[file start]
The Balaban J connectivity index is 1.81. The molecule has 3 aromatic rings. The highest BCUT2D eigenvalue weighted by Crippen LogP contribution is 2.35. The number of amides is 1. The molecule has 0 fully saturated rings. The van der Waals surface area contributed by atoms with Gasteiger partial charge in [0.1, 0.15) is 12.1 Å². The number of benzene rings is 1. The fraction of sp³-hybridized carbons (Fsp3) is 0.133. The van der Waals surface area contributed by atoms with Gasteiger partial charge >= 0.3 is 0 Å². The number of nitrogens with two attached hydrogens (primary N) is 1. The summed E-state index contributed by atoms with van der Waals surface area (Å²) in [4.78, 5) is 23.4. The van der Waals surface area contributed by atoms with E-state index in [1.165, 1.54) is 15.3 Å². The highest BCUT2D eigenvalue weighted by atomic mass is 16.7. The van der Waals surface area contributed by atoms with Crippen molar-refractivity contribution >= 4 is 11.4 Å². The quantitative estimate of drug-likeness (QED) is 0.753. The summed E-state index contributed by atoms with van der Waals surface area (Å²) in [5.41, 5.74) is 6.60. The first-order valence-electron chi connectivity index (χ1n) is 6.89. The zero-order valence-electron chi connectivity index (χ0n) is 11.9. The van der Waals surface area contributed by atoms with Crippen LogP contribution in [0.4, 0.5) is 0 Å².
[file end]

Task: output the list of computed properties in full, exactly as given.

The Balaban J connectivity index is 1.81. The molecule has 3 aromatic rings. The highest BCUT2D eigenvalue weighted by Crippen LogP contribution is 2.35. The number of amides is 1. The molecule has 0 fully saturated rings. The van der Waals surface area contributed by atoms with Gasteiger partial charge in [0.1, 0.15) is 12.1 Å². The number of benzene rings is 1. The fraction of sp³-hybridized carbons (Fsp3) is 0.133. The van der Waals surface area contributed by atoms with Gasteiger partial charge >= 0.3 is 0 Å². The number of nitrogens with two attached hydrogens (primary N) is 1. The summed E-state index contributed by atoms with van der Waals surface area (Å²) in [4.78, 5) is 23.4. The van der Waals surface area contributed by atoms with E-state index in [1.165, 1.54) is 15.3 Å². The highest BCUT2D eigenvalue weighted by atomic mass is 16.7. The van der Waals surface area contributed by atoms with Crippen molar-refractivity contribution >= 4 is 11.4 Å². The quantitative estimate of drug-likeness (QED) is 0.753. The summed E-state index contributed by atoms with van der Waals surface area (Å²) in [5.41, 5.74) is 6.60. The first-order valence-electron chi connectivity index (χ1n) is 6.89. The zero-order valence-electron chi connectivity index (χ0n) is 11.9. The van der Waals surface area contributed by atoms with Crippen LogP contribution in [0.4, 0.5) is 0 Å².